Wednesday, August 6, 2014

Books That Inspire Us by Patricia Forsythe

PBS is rebroadcasting a Ken Burns series from 2001 about Mark Twain.  I watched the first episode which talks about the influence Samuel Clemens had on American and world literature.  A Missouri boy, he grew up in a town with the right mix to fuel his imagination of the good and the bad, the prosperous and the poor, the adventurous and the stick-close-to-home.  He and his friends spent days, and sometimes nights, on the Mississippi River, exploring, fishing, sometimes causing trouble.  Later he became a riverboat pilot and learned the river even better.  He also observed people.  When he wrote The Adventures of Huckleberry Finn, he used all of that knowledge and experience to create a story and characters that is historical and yet timeless in the way it tackles the issues of friendship, slavery, racism, and loyalty.  The characters are unforgettable and the story never loses its enjoyment.

As an early and voracious reader, I quickly learned what kinds of books I like – ones in which something happens.   I loved the Nancy Drew books, and any other mysteries or adventure stories I could find.  Getting enough books was always a challenge.  My mother didn’t drive, so visits to the public library were rare.  That meant I had to depend on the school library – where we were allowed to check out only one book a week.  One book!  A week?  I regularly read a book a day which meant I borrowed from my friends, read my mother’s books, reread my favorites.  One of my sisters recently reminded me that the worst punishment I ever received was when our parents wouldn’t allow me to read anything other than textbooks until my grades improved.  Oh, the injustice of it!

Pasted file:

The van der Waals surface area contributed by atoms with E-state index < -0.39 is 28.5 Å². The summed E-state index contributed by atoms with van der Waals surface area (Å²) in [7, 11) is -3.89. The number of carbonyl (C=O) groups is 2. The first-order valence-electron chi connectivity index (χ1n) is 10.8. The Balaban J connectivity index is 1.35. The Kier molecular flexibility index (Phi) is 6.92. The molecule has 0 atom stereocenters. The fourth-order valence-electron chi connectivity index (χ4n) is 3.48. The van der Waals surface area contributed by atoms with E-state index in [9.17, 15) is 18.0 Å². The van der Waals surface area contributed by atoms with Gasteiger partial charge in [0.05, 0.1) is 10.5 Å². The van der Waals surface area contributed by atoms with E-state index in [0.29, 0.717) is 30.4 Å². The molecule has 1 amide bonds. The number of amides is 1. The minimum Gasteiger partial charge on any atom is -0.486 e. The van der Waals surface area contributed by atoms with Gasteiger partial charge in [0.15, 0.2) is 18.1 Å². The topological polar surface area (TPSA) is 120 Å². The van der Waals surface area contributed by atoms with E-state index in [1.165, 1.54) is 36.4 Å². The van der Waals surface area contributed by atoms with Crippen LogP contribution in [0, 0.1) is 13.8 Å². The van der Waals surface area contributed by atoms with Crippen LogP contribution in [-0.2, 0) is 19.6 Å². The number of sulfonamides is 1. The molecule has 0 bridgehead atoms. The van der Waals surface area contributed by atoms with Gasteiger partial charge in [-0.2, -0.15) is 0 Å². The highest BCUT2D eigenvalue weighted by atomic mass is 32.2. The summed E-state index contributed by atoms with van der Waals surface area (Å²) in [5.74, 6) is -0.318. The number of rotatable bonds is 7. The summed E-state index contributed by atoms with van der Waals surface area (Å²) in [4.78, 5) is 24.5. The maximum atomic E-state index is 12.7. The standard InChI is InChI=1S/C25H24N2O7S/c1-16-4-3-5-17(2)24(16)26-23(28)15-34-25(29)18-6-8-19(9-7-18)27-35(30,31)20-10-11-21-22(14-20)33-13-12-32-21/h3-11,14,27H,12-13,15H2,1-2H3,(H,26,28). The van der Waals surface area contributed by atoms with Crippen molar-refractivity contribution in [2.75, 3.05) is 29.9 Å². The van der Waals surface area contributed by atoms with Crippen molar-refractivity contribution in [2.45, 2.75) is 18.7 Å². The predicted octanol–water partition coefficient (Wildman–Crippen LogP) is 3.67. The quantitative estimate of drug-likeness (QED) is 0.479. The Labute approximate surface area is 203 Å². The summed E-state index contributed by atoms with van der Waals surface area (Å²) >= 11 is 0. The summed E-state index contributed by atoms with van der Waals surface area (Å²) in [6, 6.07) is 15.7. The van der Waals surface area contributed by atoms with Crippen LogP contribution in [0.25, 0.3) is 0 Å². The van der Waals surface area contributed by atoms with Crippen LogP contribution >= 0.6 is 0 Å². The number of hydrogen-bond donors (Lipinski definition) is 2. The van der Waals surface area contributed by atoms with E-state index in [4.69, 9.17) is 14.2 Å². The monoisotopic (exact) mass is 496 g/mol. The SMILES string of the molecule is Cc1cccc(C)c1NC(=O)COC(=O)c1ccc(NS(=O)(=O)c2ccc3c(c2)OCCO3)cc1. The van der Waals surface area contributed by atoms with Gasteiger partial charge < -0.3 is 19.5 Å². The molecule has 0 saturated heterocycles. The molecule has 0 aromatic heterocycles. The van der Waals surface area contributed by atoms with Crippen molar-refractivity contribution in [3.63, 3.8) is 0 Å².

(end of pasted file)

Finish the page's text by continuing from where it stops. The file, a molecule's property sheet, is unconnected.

I loved biographies because learning about the lives of real people who had accomplished things, had great adventures, and overcame hardships taught me lessons as valuable as Math or English.  This was inspiring to me. 

When I was twelve, I read To Kill A Mockingbird by Harper Lee – and I’ve read it at least four times since then – and much of my view of the world was transformed.  The characters, the situations, and the challenges all made me realize there was a great deal to the world about which I had not a clue.  That book showed me that justice isn’t always served, that good people suffer needlessly, that prejudice is a vile poison, but that the courage and conviction of one person can make a difference.  I’ve never forgotten what I learned from that book.

How about you?  What books have inspired you?


Patricia Forsythe is the author of many romances, both traditionally and electronically published.  Her newest book, Flirting With The Enemy, set in the quirky town of Lucky Break, Arizona is available on Amazon.


  1. I can't imagine not having the use of the public library when I was a kid! I remember one book that inspired some lifestyle choices as an adult. "The Family That Nobody Wanted" by Helen Doss. I probably became a foster parent due to the story of all those unwanted kids. But as a writer, the book that inspired me most was "The Outsiders" by S.E. Hinton, because she was 17 when she wrote it. I started working on my first novel at 12 because I realized I didn't have to wait until I was grown up to write. (I just needed to wait that long to write well, LOL!)

  2. Powrerful post. Thanks for reminding us of the power of good storytelling.

  3. I grew up in the South & was terrified & horrified by the injustices. Reading helped me escape. Thanks for reminding us of the value of books.

  4. I remember struggling through The Count of Monte Cristo in 9th grade and then loving it when I got to the end. It is a powerful book.

  5. I think Samuel Clemens is quite a character. I love it when he is spoofed on television.

    I couldn't read To Kill a Mockingbird.